Justice Advocates Express Relief Over New Charges in Floyd Case

Mike Moen | Public News Service
The police killing of George Floyd in Minneapolis has resulted in global protests over the treatment of African-Americans by police. Photo Credit: Unsplash

MINNEAPOLIS — All four former Minneapolis police officers involved in the death of George Floyd now face criminal charges.

Justice advocates say they have mixed feelings about the latest developments in the case.

The office of Minnesota Attorney General Keith Ellison is now overseeing the investigation.

Ellison says Derek Chauvin, the white officer caught on video kneeling on Floyd’s neck for several minutes, is now charged with second-degree murder. And the other three officers involved have been charged as well.

Michelle Gross, director of Communities United Against Police Brutality, calls it a first step in establishing systemic changes in honor of Floyd and all the other black individuals victimized by authorities.

“We have so many changes that need to be made and people have cried out for these changes for so long, only to be ignored,” she states. “So now the next step has to be, you know, sitting down, figuring out what it is that we need to do to bring about the changes so that something like this never, ever happens again.”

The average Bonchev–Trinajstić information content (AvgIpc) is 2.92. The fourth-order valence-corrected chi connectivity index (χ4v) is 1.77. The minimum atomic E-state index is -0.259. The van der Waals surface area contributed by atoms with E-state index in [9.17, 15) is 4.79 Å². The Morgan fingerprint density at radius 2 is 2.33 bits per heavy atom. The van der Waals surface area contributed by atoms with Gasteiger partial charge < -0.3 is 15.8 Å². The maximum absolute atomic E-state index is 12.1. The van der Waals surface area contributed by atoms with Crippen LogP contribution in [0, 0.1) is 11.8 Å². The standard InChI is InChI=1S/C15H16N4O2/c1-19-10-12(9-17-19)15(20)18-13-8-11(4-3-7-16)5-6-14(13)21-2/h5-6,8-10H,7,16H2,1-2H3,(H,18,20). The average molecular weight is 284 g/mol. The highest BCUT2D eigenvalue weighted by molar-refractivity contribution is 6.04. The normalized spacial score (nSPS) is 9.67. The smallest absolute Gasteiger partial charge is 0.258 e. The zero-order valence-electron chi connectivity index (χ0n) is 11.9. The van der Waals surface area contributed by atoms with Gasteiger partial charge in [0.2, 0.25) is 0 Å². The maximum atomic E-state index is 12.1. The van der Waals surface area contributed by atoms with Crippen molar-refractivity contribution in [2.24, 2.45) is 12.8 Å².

Gross and other advocates say they’re not convinced the state’s civil rights investigation of the Minneapolis Police Department will result in anything substantial.

The Department of Human Rights insists its probe will be thorough in examining mistreatment of black residents by police.

Derek Chauvin was initially charged with third degree murder and manslaughter before the new charges were announced. The other three officers are charged with aiding and abetting a murder.

Their union leader said he will fight for their jobs, while blaming city and police leaders for the protests and chaos that erupted in Minneapolis following the incident.

Jaylani Hussein is executive director of the Council on American-Islamic Relations – Minnesota, part of a broad coalition of groups demanding justice for Floyd’s death. He agrees that there’s mixed emotion in the air following Wednesday’s announcement.

“It’s generally a relief at this moment, but we are we are not going to be satisfied until the system that killed George Floyd is also transformed,” he stresses.

Hussein, along with Floyd’s family, say they want Chauvin charged with first-degree murder. But Gross says that could complicate matters by requiring the involvement of a grand jury and hindering any hopes of securing a conviction.